When Union troops seized the property at the start of the Civil War, they found an old black man left alone in the basement, chained by the leg.
Armfield lived above the business, collecting slaves brought in by brokers and headhunters and eventually sending them south on one of his company’s ships, or on a forced 1,000-mile march to Natchez, Miss., or New Orleans. Franklin lived mostly in Gallatin, Tenn., overseeing those marches and the sales of the slaves to their new masters.
Edward Ball, who described this "Slavery Trail of Tears" in Smithsonian magazine, called the duo the "undisputed tycoons of the domestic slave trade, with an impact that is hard to overstate."
They were also some of the richest men in the United States, said Joshua Rothman, a University of Alabama historian who is writing a book about Franklin and Armfield. At the time of his death in 1846, Franklin owned more than 600 slaves and was worth the equivalent of $40 million in today’s currency.
The Duke Street property passed through many owners, serving as a hospital and boardinghouse. In 1978, the building was designated a National Historic Landmark. The Urban League’s Northern Virginia chapter bought the property in 1996 and opened the museum in 2008. The organization has struggled to maintain funding for the site and draw visitors, despite a growing local and national interest in African-American history and slavery, and a deep desire on the part of community leaders to preserve the slave pen’s history.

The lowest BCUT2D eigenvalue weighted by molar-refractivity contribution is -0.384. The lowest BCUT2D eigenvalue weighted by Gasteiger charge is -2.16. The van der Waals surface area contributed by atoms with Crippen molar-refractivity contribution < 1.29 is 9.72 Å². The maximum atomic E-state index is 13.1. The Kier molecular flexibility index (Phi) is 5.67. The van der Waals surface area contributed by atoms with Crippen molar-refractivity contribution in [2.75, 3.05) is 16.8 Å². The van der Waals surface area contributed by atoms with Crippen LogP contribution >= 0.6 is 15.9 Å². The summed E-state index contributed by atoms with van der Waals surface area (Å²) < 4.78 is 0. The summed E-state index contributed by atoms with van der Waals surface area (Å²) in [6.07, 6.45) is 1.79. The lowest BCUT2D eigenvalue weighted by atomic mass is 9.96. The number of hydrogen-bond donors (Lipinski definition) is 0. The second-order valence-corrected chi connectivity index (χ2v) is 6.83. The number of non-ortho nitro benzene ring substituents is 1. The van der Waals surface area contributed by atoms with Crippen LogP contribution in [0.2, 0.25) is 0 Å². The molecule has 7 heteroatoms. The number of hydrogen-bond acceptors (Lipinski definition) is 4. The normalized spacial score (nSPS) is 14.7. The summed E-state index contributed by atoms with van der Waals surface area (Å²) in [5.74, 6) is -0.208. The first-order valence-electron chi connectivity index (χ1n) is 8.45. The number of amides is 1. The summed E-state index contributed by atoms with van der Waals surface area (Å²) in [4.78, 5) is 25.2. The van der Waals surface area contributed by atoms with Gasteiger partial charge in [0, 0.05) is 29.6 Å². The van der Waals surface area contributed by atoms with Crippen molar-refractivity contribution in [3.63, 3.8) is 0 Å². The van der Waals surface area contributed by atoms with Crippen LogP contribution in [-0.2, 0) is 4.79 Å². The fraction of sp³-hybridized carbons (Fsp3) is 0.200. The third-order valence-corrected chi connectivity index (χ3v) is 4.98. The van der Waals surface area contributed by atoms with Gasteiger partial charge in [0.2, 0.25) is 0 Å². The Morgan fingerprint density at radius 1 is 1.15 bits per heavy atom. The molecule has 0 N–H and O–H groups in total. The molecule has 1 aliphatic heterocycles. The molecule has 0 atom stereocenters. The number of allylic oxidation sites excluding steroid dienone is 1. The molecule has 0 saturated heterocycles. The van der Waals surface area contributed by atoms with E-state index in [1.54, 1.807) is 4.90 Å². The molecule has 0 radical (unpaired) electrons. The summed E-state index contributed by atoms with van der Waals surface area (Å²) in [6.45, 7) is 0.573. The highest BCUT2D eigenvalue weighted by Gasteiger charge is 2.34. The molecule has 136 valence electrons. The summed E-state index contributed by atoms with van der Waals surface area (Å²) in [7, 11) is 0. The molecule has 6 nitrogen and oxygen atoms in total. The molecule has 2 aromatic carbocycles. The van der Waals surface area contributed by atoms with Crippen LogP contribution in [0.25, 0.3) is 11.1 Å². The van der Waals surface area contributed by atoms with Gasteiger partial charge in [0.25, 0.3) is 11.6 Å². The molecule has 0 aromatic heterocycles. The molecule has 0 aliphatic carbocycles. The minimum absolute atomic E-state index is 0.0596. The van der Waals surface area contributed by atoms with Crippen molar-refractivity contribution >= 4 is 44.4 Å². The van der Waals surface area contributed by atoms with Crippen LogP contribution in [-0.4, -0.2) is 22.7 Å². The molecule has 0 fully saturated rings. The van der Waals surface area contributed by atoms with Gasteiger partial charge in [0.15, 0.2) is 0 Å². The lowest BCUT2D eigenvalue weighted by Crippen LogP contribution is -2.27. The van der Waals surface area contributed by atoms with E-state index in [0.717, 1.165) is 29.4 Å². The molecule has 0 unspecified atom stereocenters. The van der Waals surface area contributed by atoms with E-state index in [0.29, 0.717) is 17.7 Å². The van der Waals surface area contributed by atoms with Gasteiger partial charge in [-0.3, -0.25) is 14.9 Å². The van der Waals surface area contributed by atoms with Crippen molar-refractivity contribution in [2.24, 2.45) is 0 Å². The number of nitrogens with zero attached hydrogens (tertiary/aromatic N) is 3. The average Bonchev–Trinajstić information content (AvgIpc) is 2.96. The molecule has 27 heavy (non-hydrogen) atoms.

"All the horrors and terror that went on in the basement of that building," said Tracey Walker, chair of the Urban League’s local board of directors. "We have to imagine people prayed that good things could happen there."
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Neither Franklin nor Armfield have any known direct descendants. William Whitney, 82, a retired pediatrician from Maine, Hoyt, and their cousins trace their lineage to Franklin’s brothers, one of whom is said to have introduced Franklin to the slave-trading business.
"Everyone was complicit in this," Hoyt said. But no one wanted to talk about it.
Whitney remembers an older relative from Harford County, Md., insisting that her mother’s family had suffered mistreatment by Union troops during "the War of Northern Aggression." He said he grew up aware of the overt racism of some family members.
Just eight years ago, Hoyt, a public school advocate, was researching family history when she found a cousin from nearby Gallatin, Tenn. The cousin stunned her by mentioning the family’s link to Isaac Franklin.
"It’s difficult to hear," Hoyt said. "My family sold human beings. It’s a horrible, horrible thought. It’s like we descended from Hitler."
Later, Hoyt received an email from a 35-year-old Houston social worker named Joy Franklin, who had stumbled across Hoyt’s name online while researching her own family tree.
Joy Franklin explained that her ancestors, too, were from Gallatin, and her family’s oral history said they descended from the slave-trading Franklins. But her branch of the family is African-American.
"We know at some point, her family owned my family," Franklin said. "Everything Lyn told me matched up with everything my great-aunt told me."